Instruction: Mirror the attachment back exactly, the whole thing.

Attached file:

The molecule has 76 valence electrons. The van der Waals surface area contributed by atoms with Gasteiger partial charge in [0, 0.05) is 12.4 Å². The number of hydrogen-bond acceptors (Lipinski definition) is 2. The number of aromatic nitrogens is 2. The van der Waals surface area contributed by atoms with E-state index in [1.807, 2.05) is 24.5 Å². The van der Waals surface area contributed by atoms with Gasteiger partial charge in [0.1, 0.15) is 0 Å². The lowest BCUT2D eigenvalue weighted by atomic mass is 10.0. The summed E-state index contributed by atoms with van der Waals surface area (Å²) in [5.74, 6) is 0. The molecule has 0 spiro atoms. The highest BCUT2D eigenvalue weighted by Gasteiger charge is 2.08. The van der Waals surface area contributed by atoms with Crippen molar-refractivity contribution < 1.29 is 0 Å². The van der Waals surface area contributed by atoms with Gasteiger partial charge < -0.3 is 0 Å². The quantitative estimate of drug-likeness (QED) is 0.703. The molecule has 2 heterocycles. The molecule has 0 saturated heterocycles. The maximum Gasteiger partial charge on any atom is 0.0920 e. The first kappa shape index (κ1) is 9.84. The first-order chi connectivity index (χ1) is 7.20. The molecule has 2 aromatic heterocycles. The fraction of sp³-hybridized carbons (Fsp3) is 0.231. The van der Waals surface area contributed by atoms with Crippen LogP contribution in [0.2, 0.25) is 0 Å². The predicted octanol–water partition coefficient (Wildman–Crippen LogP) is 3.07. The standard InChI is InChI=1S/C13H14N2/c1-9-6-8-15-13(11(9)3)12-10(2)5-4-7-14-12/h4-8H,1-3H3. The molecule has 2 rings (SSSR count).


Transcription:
The molecule has 76 valence electrons. The van der Waals surface area contributed by atoms with Gasteiger partial charge in [0, 0.05) is 12.4 Å². The number of hydrogen-bond acceptors (Lipinski definition) is 2. The number of aromatic nitrogens is 2. The van der Waals surface area contributed by atoms with E-state index in [1.807, 2.05) is 24.5 Å². The van der Waals surface area contributed by atoms with Gasteiger partial charge in [0.1, 0.15) is 0 Å². The lowest BCUT2D eigenvalue weighted by atomic mass is 10.0. The summed E-state index contributed by atoms with van der Waals surface area (Å²) in [5.74, 6) is 0. The molecule has 0 spiro atoms. The highest BCUT2D eigenvalue weighted by Gasteiger charge is 2.08. The van der Waals surface area contributed by atoms with Crippen molar-refractivity contribution < 1.29 is 0 Å². The van der Waals surface area contributed by atoms with Gasteiger partial charge < -0.3 is 0 Å². The quantitative estimate of drug-likeness (QED) is 0.703. The molecule has 2 heterocycles. The molecule has 0 saturated heterocycles. The maximum Gasteiger partial charge on any atom is 0.0920 e. The first kappa shape index (κ1) is 9.84. The first-order chi connectivity index (χ1) is 7.20. The molecule has 2 aromatic heterocycles. The fraction of sp³-hybridized carbons (Fsp3) is 0.231. The van der Waals surface area contributed by atoms with Crippen LogP contribution in [0.2, 0.25) is 0 Å². The predicted octanol–water partition coefficient (Wildman–Crippen LogP) is 3.07. The standard InChI is InChI=1S/C13H14N2/c1-9-6-8-15-13(11(9)3)12-10(2)5-4-7-14-12/h4-8H,1-3H3. The molecule has 2 rings (SSSR count).